Skip to main content

TENDER LOVING HEALTH CARE SERVICES OF GEORGIA LLC v. EHRLICH

Reset A A Font size: Print

Court of Appeals of Georgia.

TENDER LOVING HEALTH CARE SERVICES OF GEORGIA, LLC et al. v. EHRLICH et al.

No. A12A0892.

Decided: November 16, 2012

Thomas Edward Lavender III, Brantley Cole Rowlen, for Appellants. Michael Alexander Prieto, Robert William Lamb, Andrew E. Goldner, Darren Summerville, Sidney Leighton Moore III, for Appellees.

In this medical malpractice and wrongful death case, the plaintiffs, Howard Ehrlich,1 Barbara Woods, and Kenneth Ehrlich, the surviving children of the decedent, Francine Ehrlich, sued the Emeritus Corporation, the owners of the nursing home where the decedent lived for four months before succumbing to complications from an infected sacral decubitus ulcer in November 2008 (hereinafter, “the nursing home”). The plaintiffs also sued Tender Loving Health Care Services of Georgia, LLC, d/b/a Staff Builders Home Health, a home health care company that supplied skilled nurses to monitor and care for the decedent at the nursing home after she developed the ulcer (hereinafter, “Staff Builders”). The defendants jointly appeal from the Superior Court of Fulton County's January 26, 2011 order denying their joint motion for a qualified protective order (“QPO”) that would have allowed their attorneys to conduct ex parte interviews of the decedent's treating healthcare providers without the plaintiffs' permission.2 They also appeal from the court's January 31, 2011 order denying their motion in the alternative, which asked the court to prohibit the plaintiffs from conducting ex parte interviews of those same healthcare providers. The defendants contend that the court's denial of their motions violated their constitutional rights to equal protection and due process. For the following reasons, we affirm the trial court's orders.

The plaintiffs' complaint contains the following relevant allegations.3 In July 2008, the 88–year–old decedent began residing at the nursing home. At that time, she had a history of Alzheimer's disease with mild dementia and needed assistance with routine daily activities, but she was able to walk around with the help of a walker and did not have any decubitis ulcers (pressure wounds). On or about August 28, however, a nursing home employee noticed a pressure wound on the decedent's right buttock (“the wound”). At the request of the decedent's daughter, the decedent was transported to Northside Hospital on September 2, and a physician examined and treated the wound before releasing the decedent. Two days later, Staff Builders began providing skilled nurses to monitor and care for the wound at the nursing home. From September 4 until October 31, the wound became much larger, deeper, and infected, while the decedent's mental and physical status seriously declined.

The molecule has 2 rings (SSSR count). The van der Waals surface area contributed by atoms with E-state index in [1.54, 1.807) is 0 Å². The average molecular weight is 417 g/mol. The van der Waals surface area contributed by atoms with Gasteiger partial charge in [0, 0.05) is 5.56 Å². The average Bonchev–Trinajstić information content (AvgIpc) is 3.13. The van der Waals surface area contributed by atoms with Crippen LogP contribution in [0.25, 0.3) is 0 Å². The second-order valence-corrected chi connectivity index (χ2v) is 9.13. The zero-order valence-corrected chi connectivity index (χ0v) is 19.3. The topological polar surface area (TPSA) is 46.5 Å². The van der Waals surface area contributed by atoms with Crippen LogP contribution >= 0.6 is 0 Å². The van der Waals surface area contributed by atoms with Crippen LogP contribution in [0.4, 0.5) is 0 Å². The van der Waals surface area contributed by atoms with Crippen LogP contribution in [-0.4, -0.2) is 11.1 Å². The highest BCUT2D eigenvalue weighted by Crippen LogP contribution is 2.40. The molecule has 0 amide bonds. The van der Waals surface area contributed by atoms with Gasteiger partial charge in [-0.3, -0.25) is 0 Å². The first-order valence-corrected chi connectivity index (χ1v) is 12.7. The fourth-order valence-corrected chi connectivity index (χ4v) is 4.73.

On October 31, the decedent was examined at Cobb Hospital's wound treatment center and was immediately transferred to Kennestone Hospital, where she was admitted for treatment due to the severity of the wound. At that point, the wound had become a “large Stage IV decubitis ulcer” that was so deep it exposed the decedent's sacrum bone. Despite antibiotic therapy and surgical debridement of the wound, the decedent's condition deteriorated, and, on November 5, she was discharged from the hospital and transferred to a family member's home, where she received hospice care until her death ten days later.

In their July 2010 complaint, the plaintiffs asserted that the nursing home was vicariously liable for the negligence of their agents and employees in caring for, monitoring, and treating the decedent and that it was directly liable for negligently allowing her to remain at the facility after it knew or should have known that her condition mandated a transfer to a better equipped healthcare facility. They also asserted claims against the nursing home for statutory remedies resulting from alleged violations of state and federal laws governing the operation of nursing homes and patient rights. In addition, the plaintiffs asserted a professional negligence claim against Staff Builders, claiming that it was vicariously liable for the alleged negligence of its agents and employees.

The defendants answered the complaint and disputed many of the facts and the claims based thereon. During the discovery period, counsel for each of the defendants requested that the plaintiffs permit them to conduct ex parte interviews with the decedent's treating healthcare providers, asking them to either sign a medical authorization form that complied with the Health Insurance Portability and Accountability Act of 1996 (“HIPAA”)4 or agree to a consent order that would allow such ex parte interviews, but the plaintiffs refused the requests.

Then, in December 2010, the defendants filed a motion for a QPO, pursuant to HIPAA,5 asking the trial court to permit their counsel to conduct ex parte interviews with the decedent's treating healthcare providers so they could discuss information that they contend is relevant to the decedent's medical conditions that the plaintiffs placed in issue in this suit.6 See Moreland v. Austin, 284 Ga. 730, 733–734, 670 S.E.2d 68 (2008) (holding that HIPAA preempts OCGA § 24–9–40(a) “with regard to ex parte communications between defense counsel and plaintiff's prior treating physicians[,] because HIPAA affords patients more control over their medical records when it comes to informal contacts between litigants and physicians. [7 ] ․ [Consequently,] in order for defense counsel to informally interview plaintiff's treating physicians, they must first obtain a valid authorization [from the plaintiff8 ], [a] court order[,] or otherwise comply with [HIPAA's regulations].”) (citations omitted).

In addition to the motion for a QPO, the defendants presented a motion in the alternative (to be considered if the trial court denied the QPO motion), asking the court “to place the same requirements on Plaintiff[s] and Plaintiff[s'] counsel that may be placed upon Defendants' counsel in interviewing [the decedent's] treating medical providers[,]” arguing that it would provide them “equal access and a level playing field in interviewing [the decedent's] treating medical providers, who are ultimately third party fact witnesses that should be equally available to all parties to this case.” (Emphasis in original.)